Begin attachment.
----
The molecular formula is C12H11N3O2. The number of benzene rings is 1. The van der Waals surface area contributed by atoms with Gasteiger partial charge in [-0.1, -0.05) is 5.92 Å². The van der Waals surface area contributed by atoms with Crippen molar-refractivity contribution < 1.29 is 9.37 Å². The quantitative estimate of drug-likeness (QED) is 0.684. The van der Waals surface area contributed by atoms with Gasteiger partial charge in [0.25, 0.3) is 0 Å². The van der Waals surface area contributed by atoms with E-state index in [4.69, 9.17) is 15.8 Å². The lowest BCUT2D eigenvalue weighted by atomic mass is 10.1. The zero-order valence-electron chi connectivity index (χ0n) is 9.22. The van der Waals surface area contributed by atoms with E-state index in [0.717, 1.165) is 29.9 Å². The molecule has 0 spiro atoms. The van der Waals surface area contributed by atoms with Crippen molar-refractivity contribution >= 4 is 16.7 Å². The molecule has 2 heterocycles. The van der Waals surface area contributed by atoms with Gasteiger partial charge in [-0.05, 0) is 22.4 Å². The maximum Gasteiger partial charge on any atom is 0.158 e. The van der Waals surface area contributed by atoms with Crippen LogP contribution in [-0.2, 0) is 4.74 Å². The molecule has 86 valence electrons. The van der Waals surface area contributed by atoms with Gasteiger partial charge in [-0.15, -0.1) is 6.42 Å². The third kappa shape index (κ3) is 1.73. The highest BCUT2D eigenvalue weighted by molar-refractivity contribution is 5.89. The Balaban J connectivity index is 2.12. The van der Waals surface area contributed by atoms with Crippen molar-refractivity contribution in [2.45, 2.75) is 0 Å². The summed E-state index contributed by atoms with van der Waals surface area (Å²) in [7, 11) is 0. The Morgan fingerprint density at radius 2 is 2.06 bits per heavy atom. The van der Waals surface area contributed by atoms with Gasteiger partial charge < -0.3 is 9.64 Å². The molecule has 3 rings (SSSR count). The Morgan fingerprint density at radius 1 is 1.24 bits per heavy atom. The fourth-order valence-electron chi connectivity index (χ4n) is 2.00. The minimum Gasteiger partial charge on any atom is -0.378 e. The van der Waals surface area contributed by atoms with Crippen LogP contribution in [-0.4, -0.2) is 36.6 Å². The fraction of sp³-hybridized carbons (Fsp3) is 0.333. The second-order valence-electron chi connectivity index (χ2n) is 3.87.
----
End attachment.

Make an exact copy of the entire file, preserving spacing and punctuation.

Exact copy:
The molecular formula is C12H11N3O2. The number of benzene rings is 1. The van der Waals surface area contributed by atoms with Gasteiger partial charge in [-0.1, -0.05) is 5.92 Å². The van der Waals surface area contributed by atoms with Crippen molar-refractivity contribution < 1.29 is 9.37 Å². The quantitative estimate of drug-likeness (QED) is 0.684. The van der Waals surface area contributed by atoms with Gasteiger partial charge in [0.25, 0.3) is 0 Å². The van der Waals surface area contributed by atoms with E-state index in [4.69, 9.17) is 15.8 Å². The lowest BCUT2D eigenvalue weighted by atomic mass is 10.1. The zero-order valence-electron chi connectivity index (χ0n) is 9.22. The van der Waals surface area contributed by atoms with E-state index in [0.717, 1.165) is 29.9 Å². The molecule has 0 spiro atoms. The van der Waals surface area contributed by atoms with Crippen molar-refractivity contribution >= 4 is 16.7 Å². The molecule has 2 heterocycles. The van der Waals surface area contributed by atoms with Gasteiger partial charge in [-0.05, 0) is 22.4 Å². The maximum Gasteiger partial charge on any atom is 0.158 e. The van der Waals surface area contributed by atoms with Crippen LogP contribution in [-0.2, 0) is 4.74 Å². The molecule has 86 valence electrons. The van der Waals surface area contributed by atoms with Gasteiger partial charge in [-0.15, -0.1) is 6.42 Å². The third kappa shape index (κ3) is 1.73. The highest BCUT2D eigenvalue weighted by molar-refractivity contribution is 5.89. The Balaban J connectivity index is 2.12. The van der Waals surface area contributed by atoms with Crippen molar-refractivity contribution in [2.45, 2.75) is 0 Å². The summed E-state index contributed by atoms with van der Waals surface area (Å²) in [7, 11) is 0. The Morgan fingerprint density at radius 2 is 2.06 bits per heavy atom. The van der Waals surface area contributed by atoms with Gasteiger partial charge < -0.3 is 9.64 Å². The molecule has 3 rings (SSSR count). The Morgan fingerprint density at radius 1 is 1.24 bits per heavy atom. The fourth-order valence-electron chi connectivity index (χ4n) is 2.00. The minimum Gasteiger partial charge on any atom is -0.378 e. The van der Waals surface area contributed by atoms with Crippen LogP contribution in [-0.4, -0.2) is 36.6 Å². The fraction of sp³-hybridized carbons (Fsp3) is 0.333. The second-order valence-electron chi connectivity index (χ2n) is 3.87.